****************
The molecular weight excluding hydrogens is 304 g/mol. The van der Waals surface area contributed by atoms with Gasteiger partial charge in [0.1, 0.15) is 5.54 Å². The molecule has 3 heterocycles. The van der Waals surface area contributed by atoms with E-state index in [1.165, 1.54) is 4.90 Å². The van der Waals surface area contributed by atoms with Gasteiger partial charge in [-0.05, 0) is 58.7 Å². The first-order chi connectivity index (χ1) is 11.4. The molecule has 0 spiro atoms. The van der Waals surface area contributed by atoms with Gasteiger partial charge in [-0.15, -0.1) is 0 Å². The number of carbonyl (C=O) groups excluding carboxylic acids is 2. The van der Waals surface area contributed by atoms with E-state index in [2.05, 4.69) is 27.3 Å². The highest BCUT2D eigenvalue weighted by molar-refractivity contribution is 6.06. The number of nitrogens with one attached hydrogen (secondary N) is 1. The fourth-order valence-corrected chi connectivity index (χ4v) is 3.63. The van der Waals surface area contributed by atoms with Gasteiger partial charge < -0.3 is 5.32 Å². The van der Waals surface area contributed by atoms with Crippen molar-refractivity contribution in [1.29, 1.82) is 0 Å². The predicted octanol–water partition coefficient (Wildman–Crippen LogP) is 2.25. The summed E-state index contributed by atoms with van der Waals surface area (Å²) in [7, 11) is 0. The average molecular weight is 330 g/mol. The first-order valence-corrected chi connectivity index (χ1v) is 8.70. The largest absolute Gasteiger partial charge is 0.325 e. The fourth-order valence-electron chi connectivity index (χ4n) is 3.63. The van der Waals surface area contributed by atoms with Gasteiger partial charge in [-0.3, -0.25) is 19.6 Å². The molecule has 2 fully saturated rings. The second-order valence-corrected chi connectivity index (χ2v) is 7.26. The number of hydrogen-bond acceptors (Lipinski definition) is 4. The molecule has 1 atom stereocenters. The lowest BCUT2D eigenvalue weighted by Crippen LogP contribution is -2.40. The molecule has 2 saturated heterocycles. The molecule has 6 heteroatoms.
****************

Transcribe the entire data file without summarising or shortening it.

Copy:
The molecular weight excluding hydrogens is 304 g/mol. The van der Waals surface area contributed by atoms with Gasteiger partial charge in [0.1, 0.15) is 5.54 Å². The molecule has 3 heterocycles. The van der Waals surface area contributed by atoms with E-state index in [1.165, 1.54) is 4.90 Å². The van der Waals surface area contributed by atoms with Gasteiger partial charge in [-0.05, 0) is 58.7 Å². The first-order chi connectivity index (χ1) is 11.4. The molecule has 0 spiro atoms. The van der Waals surface area contributed by atoms with Gasteiger partial charge in [-0.15, -0.1) is 0 Å². The number of carbonyl (C=O) groups excluding carboxylic acids is 2. The van der Waals surface area contributed by atoms with E-state index in [2.05, 4.69) is 27.3 Å². The highest BCUT2D eigenvalue weighted by molar-refractivity contribution is 6.06. The number of nitrogens with one attached hydrogen (secondary N) is 1. The fourth-order valence-corrected chi connectivity index (χ4v) is 3.63. The van der Waals surface area contributed by atoms with Gasteiger partial charge < -0.3 is 5.32 Å². The van der Waals surface area contributed by atoms with Crippen molar-refractivity contribution in [1.29, 1.82) is 0 Å². The predicted octanol–water partition coefficient (Wildman–Crippen LogP) is 2.25. The summed E-state index contributed by atoms with van der Waals surface area (Å²) in [7, 11) is 0. The average molecular weight is 330 g/mol. The first-order valence-corrected chi connectivity index (χ1v) is 8.70. The largest absolute Gasteiger partial charge is 0.325 e. The fourth-order valence-electron chi connectivity index (χ4n) is 3.63. The van der Waals surface area contributed by atoms with Gasteiger partial charge in [-0.3, -0.25) is 19.6 Å². The molecule has 2 fully saturated rings. The second-order valence-corrected chi connectivity index (χ2v) is 7.26. The number of hydrogen-bond acceptors (Lipinski definition) is 4. The molecule has 1 atom stereocenters. The lowest BCUT2D eigenvalue weighted by Crippen LogP contribution is -2.40. The molecule has 2 saturated heterocycles. The molecule has 6 heteroatoms.